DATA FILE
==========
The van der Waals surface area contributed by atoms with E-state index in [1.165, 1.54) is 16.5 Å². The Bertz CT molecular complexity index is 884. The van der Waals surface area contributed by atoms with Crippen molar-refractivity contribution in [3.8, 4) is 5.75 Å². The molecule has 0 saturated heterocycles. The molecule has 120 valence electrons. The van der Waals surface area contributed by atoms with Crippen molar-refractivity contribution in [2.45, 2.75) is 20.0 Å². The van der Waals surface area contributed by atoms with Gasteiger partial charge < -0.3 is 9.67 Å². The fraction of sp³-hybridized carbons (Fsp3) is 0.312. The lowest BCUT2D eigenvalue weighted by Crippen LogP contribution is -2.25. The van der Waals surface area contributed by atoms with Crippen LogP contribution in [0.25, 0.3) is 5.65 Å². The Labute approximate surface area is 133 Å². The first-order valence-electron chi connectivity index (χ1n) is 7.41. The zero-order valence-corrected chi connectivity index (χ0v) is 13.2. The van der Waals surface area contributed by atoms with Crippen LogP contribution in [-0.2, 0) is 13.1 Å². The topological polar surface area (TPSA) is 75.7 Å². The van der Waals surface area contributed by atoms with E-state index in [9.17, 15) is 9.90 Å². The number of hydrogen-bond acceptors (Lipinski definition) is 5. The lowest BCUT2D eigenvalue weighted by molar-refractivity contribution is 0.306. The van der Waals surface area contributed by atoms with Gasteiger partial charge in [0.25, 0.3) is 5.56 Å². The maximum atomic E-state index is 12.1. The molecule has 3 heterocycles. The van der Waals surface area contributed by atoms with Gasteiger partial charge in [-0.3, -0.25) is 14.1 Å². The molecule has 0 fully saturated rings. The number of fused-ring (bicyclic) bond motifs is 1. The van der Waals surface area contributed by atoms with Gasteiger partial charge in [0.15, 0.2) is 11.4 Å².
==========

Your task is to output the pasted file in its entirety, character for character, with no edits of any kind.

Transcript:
The van der Waals surface area contributed by atoms with E-state index in [1.165, 1.54) is 16.5 Å². The Bertz CT molecular complexity index is 884. The van der Waals surface area contributed by atoms with Crippen molar-refractivity contribution in [3.8, 4) is 5.75 Å². The molecule has 0 saturated heterocycles. The molecule has 120 valence electrons. The van der Waals surface area contributed by atoms with Crippen molar-refractivity contribution in [2.45, 2.75) is 20.0 Å². The van der Waals surface area contributed by atoms with Gasteiger partial charge < -0.3 is 9.67 Å². The fraction of sp³-hybridized carbons (Fsp3) is 0.312. The lowest BCUT2D eigenvalue weighted by Crippen LogP contribution is -2.25. The van der Waals surface area contributed by atoms with Crippen LogP contribution in [0.25, 0.3) is 5.65 Å². The Labute approximate surface area is 133 Å². The first-order valence-electron chi connectivity index (χ1n) is 7.41. The zero-order valence-corrected chi connectivity index (χ0v) is 13.2. The van der Waals surface area contributed by atoms with Crippen LogP contribution in [-0.2, 0) is 13.1 Å². The topological polar surface area (TPSA) is 75.7 Å². The van der Waals surface area contributed by atoms with E-state index in [9.17, 15) is 9.90 Å². The number of hydrogen-bond acceptors (Lipinski definition) is 5. The lowest BCUT2D eigenvalue weighted by molar-refractivity contribution is 0.306. The van der Waals surface area contributed by atoms with Gasteiger partial charge in [0.25, 0.3) is 5.56 Å². The maximum atomic E-state index is 12.1. The molecule has 3 heterocycles. The van der Waals surface area contributed by atoms with Gasteiger partial charge in [-0.3, -0.25) is 14.1 Å². The molecule has 0 fully saturated rings. The number of fused-ring (bicyclic) bond motifs is 1. The van der Waals surface area contributed by atoms with Gasteiger partial charge in [0.15, 0.2) is 11.4 Å².